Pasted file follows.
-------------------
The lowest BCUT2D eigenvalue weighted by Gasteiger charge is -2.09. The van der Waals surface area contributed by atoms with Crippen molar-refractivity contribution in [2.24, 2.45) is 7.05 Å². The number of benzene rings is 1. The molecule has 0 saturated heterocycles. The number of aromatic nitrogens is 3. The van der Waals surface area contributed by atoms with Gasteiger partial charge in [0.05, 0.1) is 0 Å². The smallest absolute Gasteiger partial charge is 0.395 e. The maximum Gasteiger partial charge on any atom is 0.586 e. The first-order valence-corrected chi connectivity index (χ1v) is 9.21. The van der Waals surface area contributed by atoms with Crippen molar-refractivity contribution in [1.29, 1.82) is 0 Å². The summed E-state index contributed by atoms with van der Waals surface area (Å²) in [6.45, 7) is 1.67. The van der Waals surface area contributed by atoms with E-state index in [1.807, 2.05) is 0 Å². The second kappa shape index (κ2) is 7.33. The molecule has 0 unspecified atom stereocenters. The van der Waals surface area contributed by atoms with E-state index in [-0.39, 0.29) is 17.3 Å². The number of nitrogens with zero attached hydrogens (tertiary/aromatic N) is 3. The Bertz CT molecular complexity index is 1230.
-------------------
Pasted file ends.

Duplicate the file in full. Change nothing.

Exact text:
The lowest BCUT2D eigenvalue weighted by Gasteiger charge is -2.09. The van der Waals surface area contributed by atoms with Crippen molar-refractivity contribution in [2.24, 2.45) is 7.05 Å². The number of benzene rings is 1. The molecule has 0 saturated heterocycles. The number of aromatic nitrogens is 3. The van der Waals surface area contributed by atoms with Gasteiger partial charge in [0.05, 0.1) is 0 Å². The smallest absolute Gasteiger partial charge is 0.395 e. The maximum Gasteiger partial charge on any atom is 0.586 e. The first-order valence-corrected chi connectivity index (χ1v) is 9.21. The van der Waals surface area contributed by atoms with Crippen molar-refractivity contribution in [1.29, 1.82) is 0 Å². The summed E-state index contributed by atoms with van der Waals surface area (Å²) in [6.45, 7) is 1.67. The van der Waals surface area contributed by atoms with E-state index in [1.807, 2.05) is 0 Å². The second kappa shape index (κ2) is 7.33. The molecule has 0 unspecified atom stereocenters. The van der Waals surface area contributed by atoms with E-state index in [-0.39, 0.29) is 17.3 Å². The number of nitrogens with zero attached hydrogens (tertiary/aromatic N) is 3. The Bertz CT molecular complexity index is 1230.